As another example, Zappos uses their “Beyond the Box” page as a newsroom of behind-the-scenes content, including a story about an employee determined to live their best life despite cancer.

These stories aren’t direct sales pitches, but they are emotional, compelling snapshots that help readers feel more connected to the brand.

Make Your Sales Process Efficient and User-Friendly

When people are ready to buy, you don’t want to put any obstacles in their path. Be sure you’re aware of the user experience on your website and throughout the sales process. Smooth user experience will reinforce the sale and increase your profitability.

You also need to make sure your behind-the-scenes processes are efficient, from the sale to customer service. Customer service is especially important because a poor experience here can undo all the hard work you’ve put into building your customer relationship. With an easy-to-use sales process and great post-purchase support, you can win a customer for life.

Maintain Your Relationship After the Sale

The biggest goal of relationship marketing is to maintain your connection to a customer after the initial sale. When an existing customer makes a second, third, or further purchase, they often spend more money. You also don’t have to spend all the marketing time and money on winning those subsequent purchases.

Existing customers aren’t just valuable because of the additional buying they do, but also because of the advocacy they can provide for your brand. A happy customer will talk to friends and family about your products and encourage them to buy as well.

A great customer relationship pays significant dividends over the long term. That’s why you can’t afford to focus on single-transaction marketing. Start building relationships today!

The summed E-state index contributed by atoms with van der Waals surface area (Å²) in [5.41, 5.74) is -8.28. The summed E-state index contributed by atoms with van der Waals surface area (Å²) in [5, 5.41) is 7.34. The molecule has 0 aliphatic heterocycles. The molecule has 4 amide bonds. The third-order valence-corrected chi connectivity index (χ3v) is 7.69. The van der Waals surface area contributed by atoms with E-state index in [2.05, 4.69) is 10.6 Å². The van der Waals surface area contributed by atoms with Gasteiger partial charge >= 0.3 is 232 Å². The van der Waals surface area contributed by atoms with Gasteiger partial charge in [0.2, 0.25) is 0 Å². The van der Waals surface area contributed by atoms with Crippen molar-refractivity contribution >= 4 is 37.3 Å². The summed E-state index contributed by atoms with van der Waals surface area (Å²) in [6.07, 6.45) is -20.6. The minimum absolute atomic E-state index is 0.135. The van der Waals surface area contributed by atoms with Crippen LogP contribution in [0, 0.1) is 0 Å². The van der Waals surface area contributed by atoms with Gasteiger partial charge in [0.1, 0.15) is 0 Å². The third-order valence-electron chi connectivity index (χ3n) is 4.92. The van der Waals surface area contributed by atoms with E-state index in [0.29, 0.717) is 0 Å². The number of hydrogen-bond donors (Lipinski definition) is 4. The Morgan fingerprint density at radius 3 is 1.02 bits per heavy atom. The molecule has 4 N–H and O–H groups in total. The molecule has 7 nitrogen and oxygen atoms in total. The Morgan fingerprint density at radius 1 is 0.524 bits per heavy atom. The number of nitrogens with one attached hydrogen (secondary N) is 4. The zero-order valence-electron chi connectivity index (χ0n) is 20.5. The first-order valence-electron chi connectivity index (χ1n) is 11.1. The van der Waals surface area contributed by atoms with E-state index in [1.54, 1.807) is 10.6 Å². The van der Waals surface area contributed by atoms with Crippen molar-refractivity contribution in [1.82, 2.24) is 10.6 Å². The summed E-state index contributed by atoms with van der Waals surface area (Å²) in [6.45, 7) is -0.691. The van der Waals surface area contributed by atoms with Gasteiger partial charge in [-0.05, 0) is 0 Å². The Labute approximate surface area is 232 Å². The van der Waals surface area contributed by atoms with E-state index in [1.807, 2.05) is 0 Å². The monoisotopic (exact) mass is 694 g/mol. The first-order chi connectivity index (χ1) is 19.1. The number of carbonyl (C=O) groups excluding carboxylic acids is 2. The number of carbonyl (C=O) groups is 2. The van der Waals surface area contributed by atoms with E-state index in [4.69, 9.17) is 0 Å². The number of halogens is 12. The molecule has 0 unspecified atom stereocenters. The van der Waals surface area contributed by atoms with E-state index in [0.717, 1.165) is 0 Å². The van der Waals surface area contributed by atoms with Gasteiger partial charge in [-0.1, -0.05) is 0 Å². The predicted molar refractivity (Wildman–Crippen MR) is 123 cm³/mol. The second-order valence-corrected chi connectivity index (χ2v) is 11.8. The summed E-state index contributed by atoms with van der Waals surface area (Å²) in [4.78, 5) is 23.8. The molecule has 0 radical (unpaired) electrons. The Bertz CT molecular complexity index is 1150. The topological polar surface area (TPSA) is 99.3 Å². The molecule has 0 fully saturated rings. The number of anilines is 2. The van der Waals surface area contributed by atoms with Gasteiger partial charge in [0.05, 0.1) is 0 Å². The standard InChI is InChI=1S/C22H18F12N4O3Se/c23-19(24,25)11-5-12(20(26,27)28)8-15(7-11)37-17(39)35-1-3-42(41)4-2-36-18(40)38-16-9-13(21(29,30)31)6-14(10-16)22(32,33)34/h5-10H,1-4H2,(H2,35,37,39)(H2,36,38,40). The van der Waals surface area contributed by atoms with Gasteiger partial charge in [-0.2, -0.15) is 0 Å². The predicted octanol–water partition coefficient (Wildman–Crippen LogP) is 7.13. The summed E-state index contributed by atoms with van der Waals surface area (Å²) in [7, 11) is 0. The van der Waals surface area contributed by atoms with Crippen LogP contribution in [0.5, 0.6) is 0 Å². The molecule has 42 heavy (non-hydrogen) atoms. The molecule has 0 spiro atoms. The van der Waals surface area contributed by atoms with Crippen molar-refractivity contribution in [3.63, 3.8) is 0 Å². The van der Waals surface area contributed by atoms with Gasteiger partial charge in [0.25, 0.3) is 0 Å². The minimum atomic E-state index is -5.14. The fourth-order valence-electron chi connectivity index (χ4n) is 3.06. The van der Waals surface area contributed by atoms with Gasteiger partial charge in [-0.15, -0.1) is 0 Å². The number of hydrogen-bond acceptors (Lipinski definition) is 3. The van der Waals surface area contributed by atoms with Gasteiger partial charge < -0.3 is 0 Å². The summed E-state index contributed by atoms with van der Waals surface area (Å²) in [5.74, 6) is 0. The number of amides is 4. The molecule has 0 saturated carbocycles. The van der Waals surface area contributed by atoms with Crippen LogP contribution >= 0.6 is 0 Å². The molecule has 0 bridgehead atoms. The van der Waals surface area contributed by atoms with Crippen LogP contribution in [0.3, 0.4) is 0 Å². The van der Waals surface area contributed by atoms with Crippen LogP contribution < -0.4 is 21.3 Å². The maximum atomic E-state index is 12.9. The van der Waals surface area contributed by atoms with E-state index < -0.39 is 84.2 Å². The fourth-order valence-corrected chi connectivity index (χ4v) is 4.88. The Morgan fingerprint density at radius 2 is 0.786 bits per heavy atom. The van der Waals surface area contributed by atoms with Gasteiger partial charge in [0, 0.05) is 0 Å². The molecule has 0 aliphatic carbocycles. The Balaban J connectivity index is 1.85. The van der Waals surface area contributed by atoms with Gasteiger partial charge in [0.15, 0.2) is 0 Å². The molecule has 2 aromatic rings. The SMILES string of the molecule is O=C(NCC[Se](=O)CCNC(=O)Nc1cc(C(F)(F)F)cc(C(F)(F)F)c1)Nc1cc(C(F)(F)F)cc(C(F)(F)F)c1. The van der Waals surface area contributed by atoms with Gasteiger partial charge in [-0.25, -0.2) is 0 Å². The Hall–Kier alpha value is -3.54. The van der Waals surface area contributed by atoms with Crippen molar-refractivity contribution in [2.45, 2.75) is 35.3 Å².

Guest Post: About the Author

Luke Smith is a writer and researcher turned blogger. Since finishing college he is trying his hand at being a freelance writer. He enjoys writing on a variety of topics but technology and digital marketing topics are his favorite. When he isn’t writing you can find him traveling, hiking, or gaming.

Guide to Marketing Your Small Business

When you run a small business, you may not have as much money in your budget to work with as you would like.

That doesn’t mean, though, that you should cut your marketing expenses when funds are tight.

As a small business owner, marketing is one of your most valuable tools. As such, it is one that should never be neglected. While you may not have the money to run multi-million-dollar campaigns, there are marketing methods that are affordable on even the tightest of budgets.

If you are looking to get the most out of a limited marketing budget, keep reading to discover some helpful tips in this guide to marketing your small business.

Get a Clear Picture of What You Can Afford

If you know that you have a limited marketing budget but don’t know exactly how much you can afford to spend, now is the time to crunch some numbers. Before you dive into creating a campaign, you need to figure out exactly what you can (and can’t) afford.

Coming up with a marketing budget can be tricky. If this is something that you are struggling with, talk to your accountant. They’ll run the numbers for you and help you determine how much money you can afford to invest in your business’ marketing efforts.

Create an Elevator Pitch

As a business owner, you should be marketing all the time regardless of where you are. That’s where your elevator pitch – a short statement intended to engage someone and pique their interest in your products or services – comes in.